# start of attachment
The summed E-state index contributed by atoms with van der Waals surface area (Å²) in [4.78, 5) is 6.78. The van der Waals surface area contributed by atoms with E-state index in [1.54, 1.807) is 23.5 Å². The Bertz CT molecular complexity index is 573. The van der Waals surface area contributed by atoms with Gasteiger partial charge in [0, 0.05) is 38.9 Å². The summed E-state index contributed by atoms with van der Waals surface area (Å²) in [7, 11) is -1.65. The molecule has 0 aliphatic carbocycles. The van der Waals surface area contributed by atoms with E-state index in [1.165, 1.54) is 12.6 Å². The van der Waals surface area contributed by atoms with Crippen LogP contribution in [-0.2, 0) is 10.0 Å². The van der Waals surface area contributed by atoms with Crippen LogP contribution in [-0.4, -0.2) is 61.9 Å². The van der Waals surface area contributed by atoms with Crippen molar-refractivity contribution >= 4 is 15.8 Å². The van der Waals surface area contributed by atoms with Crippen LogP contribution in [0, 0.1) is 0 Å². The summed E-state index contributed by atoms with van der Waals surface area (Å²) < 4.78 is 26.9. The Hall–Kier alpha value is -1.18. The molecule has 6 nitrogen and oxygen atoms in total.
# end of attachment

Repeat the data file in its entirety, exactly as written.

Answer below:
The summed E-state index contributed by atoms with van der Waals surface area (Å²) in [4.78, 5) is 6.78. The van der Waals surface area contributed by atoms with E-state index in [1.54, 1.807) is 23.5 Å². The Bertz CT molecular complexity index is 573. The van der Waals surface area contributed by atoms with Gasteiger partial charge in [0, 0.05) is 38.9 Å². The summed E-state index contributed by atoms with van der Waals surface area (Å²) in [7, 11) is -1.65. The molecule has 0 aliphatic carbocycles. The van der Waals surface area contributed by atoms with E-state index in [1.165, 1.54) is 12.6 Å². The van der Waals surface area contributed by atoms with Crippen LogP contribution in [-0.2, 0) is 10.0 Å². The van der Waals surface area contributed by atoms with Crippen LogP contribution in [-0.4, -0.2) is 61.9 Å². The van der Waals surface area contributed by atoms with Crippen molar-refractivity contribution >= 4 is 15.8 Å². The van der Waals surface area contributed by atoms with Crippen LogP contribution in [0, 0.1) is 0 Å². The summed E-state index contributed by atoms with van der Waals surface area (Å²) < 4.78 is 26.9. The Hall–Kier alpha value is -1.18. The molecule has 6 nitrogen and oxygen atoms in total.